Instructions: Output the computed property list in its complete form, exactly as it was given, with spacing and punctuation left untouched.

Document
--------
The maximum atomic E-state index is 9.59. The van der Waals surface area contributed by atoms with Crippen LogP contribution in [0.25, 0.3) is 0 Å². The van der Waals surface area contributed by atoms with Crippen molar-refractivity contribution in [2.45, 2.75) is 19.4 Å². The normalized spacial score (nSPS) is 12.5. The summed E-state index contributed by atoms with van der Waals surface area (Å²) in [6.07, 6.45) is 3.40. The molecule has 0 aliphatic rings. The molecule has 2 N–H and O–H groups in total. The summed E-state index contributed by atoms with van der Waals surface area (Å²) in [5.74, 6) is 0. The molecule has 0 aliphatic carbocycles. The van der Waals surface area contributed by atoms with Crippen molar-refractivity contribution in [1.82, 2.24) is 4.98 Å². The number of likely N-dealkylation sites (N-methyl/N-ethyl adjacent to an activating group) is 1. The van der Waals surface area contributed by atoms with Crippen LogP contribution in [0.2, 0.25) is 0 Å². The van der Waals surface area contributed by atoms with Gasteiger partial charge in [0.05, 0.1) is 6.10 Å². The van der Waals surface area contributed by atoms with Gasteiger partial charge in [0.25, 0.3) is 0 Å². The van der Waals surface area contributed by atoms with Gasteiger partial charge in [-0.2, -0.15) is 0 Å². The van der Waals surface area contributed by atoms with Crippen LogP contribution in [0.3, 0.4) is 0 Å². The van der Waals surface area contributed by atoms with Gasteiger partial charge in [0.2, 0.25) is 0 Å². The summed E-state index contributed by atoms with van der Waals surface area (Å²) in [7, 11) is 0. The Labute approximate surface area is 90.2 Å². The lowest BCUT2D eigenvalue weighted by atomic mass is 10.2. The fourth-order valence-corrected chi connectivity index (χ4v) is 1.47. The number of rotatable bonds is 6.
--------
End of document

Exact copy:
The maximum atomic E-state index is 9.59. The van der Waals surface area contributed by atoms with Crippen LogP contribution in [0.25, 0.3) is 0 Å². The van der Waals surface area contributed by atoms with Crippen molar-refractivity contribution in [2.45, 2.75) is 19.4 Å². The normalized spacial score (nSPS) is 12.5. The summed E-state index contributed by atoms with van der Waals surface area (Å²) in [6.07, 6.45) is 3.40. The molecule has 0 aliphatic rings. The molecule has 2 N–H and O–H groups in total. The summed E-state index contributed by atoms with van der Waals surface area (Å²) in [5.74, 6) is 0. The molecule has 0 aliphatic carbocycles. The van der Waals surface area contributed by atoms with Crippen molar-refractivity contribution in [1.82, 2.24) is 4.98 Å². The number of likely N-dealkylation sites (N-methyl/N-ethyl adjacent to an activating group) is 1. The van der Waals surface area contributed by atoms with Crippen LogP contribution in [0.2, 0.25) is 0 Å². The van der Waals surface area contributed by atoms with Gasteiger partial charge in [0.05, 0.1) is 6.10 Å². The van der Waals surface area contributed by atoms with Gasteiger partial charge in [0.25, 0.3) is 0 Å². The van der Waals surface area contributed by atoms with Gasteiger partial charge in [-0.2, -0.15) is 0 Å². The van der Waals surface area contributed by atoms with Crippen LogP contribution in [0.3, 0.4) is 0 Å². The van der Waals surface area contributed by atoms with Gasteiger partial charge in [0.2, 0.25) is 0 Å². The summed E-state index contributed by atoms with van der Waals surface area (Å²) in [7, 11) is 0. The Labute approximate surface area is 90.2 Å². The lowest BCUT2D eigenvalue weighted by atomic mass is 10.2. The fourth-order valence-corrected chi connectivity index (χ4v) is 1.47. The number of rotatable bonds is 6.